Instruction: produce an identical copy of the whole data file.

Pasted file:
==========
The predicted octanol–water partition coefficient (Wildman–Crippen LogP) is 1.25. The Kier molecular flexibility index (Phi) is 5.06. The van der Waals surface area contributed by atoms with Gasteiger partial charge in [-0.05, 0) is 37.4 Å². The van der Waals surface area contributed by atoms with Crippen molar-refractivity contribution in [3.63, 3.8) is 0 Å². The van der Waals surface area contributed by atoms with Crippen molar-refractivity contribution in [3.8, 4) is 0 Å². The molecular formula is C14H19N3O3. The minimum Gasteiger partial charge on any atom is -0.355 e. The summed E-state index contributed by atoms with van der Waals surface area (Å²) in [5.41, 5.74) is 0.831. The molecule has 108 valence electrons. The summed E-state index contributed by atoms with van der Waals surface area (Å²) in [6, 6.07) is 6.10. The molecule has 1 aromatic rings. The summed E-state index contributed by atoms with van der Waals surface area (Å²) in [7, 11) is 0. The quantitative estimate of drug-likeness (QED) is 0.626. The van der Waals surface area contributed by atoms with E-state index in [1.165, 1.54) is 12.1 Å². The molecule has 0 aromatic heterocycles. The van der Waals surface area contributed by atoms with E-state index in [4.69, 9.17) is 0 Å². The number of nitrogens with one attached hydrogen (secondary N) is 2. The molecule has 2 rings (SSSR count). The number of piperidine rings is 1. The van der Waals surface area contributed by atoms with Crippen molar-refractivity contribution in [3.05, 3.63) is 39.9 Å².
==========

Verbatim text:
The predicted octanol–water partition coefficient (Wildman–Crippen LogP) is 1.25. The Kier molecular flexibility index (Phi) is 5.06. The van der Waals surface area contributed by atoms with Gasteiger partial charge in [-0.05, 0) is 37.4 Å². The van der Waals surface area contributed by atoms with Crippen molar-refractivity contribution in [3.63, 3.8) is 0 Å². The van der Waals surface area contributed by atoms with Crippen molar-refractivity contribution in [3.8, 4) is 0 Å². The molecular formula is C14H19N3O3. The minimum Gasteiger partial charge on any atom is -0.355 e. The summed E-state index contributed by atoms with van der Waals surface area (Å²) in [5.41, 5.74) is 0.831. The molecule has 108 valence electrons. The summed E-state index contributed by atoms with van der Waals surface area (Å²) in [6, 6.07) is 6.10. The molecule has 1 aromatic rings. The summed E-state index contributed by atoms with van der Waals surface area (Å²) in [7, 11) is 0. The quantitative estimate of drug-likeness (QED) is 0.626. The van der Waals surface area contributed by atoms with E-state index in [1.165, 1.54) is 12.1 Å². The molecule has 0 aromatic heterocycles. The van der Waals surface area contributed by atoms with E-state index in [4.69, 9.17) is 0 Å². The number of nitrogens with one attached hydrogen (secondary N) is 2. The molecule has 2 rings (SSSR count). The number of piperidine rings is 1. The van der Waals surface area contributed by atoms with Crippen molar-refractivity contribution in [3.05, 3.63) is 39.9 Å².